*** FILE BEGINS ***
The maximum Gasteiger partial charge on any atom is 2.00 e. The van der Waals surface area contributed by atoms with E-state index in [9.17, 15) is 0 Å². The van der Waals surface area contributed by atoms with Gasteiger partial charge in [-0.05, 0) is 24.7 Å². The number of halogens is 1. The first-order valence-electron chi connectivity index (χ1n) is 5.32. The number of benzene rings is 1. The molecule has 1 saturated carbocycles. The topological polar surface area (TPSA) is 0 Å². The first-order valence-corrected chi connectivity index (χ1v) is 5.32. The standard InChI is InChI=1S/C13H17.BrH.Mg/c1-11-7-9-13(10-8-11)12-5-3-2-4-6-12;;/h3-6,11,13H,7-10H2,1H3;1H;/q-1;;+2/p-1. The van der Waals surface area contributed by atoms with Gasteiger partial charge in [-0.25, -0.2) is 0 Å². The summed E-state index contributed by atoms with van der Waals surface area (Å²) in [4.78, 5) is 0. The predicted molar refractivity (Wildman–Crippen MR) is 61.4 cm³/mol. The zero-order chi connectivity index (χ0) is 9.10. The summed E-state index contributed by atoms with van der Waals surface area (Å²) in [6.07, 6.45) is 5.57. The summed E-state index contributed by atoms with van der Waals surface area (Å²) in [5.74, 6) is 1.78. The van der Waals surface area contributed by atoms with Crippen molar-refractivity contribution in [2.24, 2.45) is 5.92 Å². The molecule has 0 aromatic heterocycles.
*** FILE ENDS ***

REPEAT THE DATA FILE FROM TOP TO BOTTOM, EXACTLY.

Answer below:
The maximum Gasteiger partial charge on any atom is 2.00 e. The van der Waals surface area contributed by atoms with E-state index in [9.17, 15) is 0 Å². The van der Waals surface area contributed by atoms with Gasteiger partial charge in [-0.05, 0) is 24.7 Å². The number of halogens is 1. The first-order valence-electron chi connectivity index (χ1n) is 5.32. The number of benzene rings is 1. The molecule has 1 saturated carbocycles. The topological polar surface area (TPSA) is 0 Å². The first-order valence-corrected chi connectivity index (χ1v) is 5.32. The standard InChI is InChI=1S/C13H17.BrH.Mg/c1-11-7-9-13(10-8-11)12-5-3-2-4-6-12;;/h3-6,11,13H,7-10H2,1H3;1H;/q-1;;+2/p-1. The van der Waals surface area contributed by atoms with Gasteiger partial charge in [-0.25, -0.2) is 0 Å². The summed E-state index contributed by atoms with van der Waals surface area (Å²) in [4.78, 5) is 0. The predicted molar refractivity (Wildman–Crippen MR) is 61.4 cm³/mol. The zero-order chi connectivity index (χ0) is 9.10. The summed E-state index contributed by atoms with van der Waals surface area (Å²) in [6.07, 6.45) is 5.57. The summed E-state index contributed by atoms with van der Waals surface area (Å²) in [5.74, 6) is 1.78. The van der Waals surface area contributed by atoms with Crippen molar-refractivity contribution in [2.24, 2.45) is 5.92 Å². The molecule has 0 aromatic heterocycles.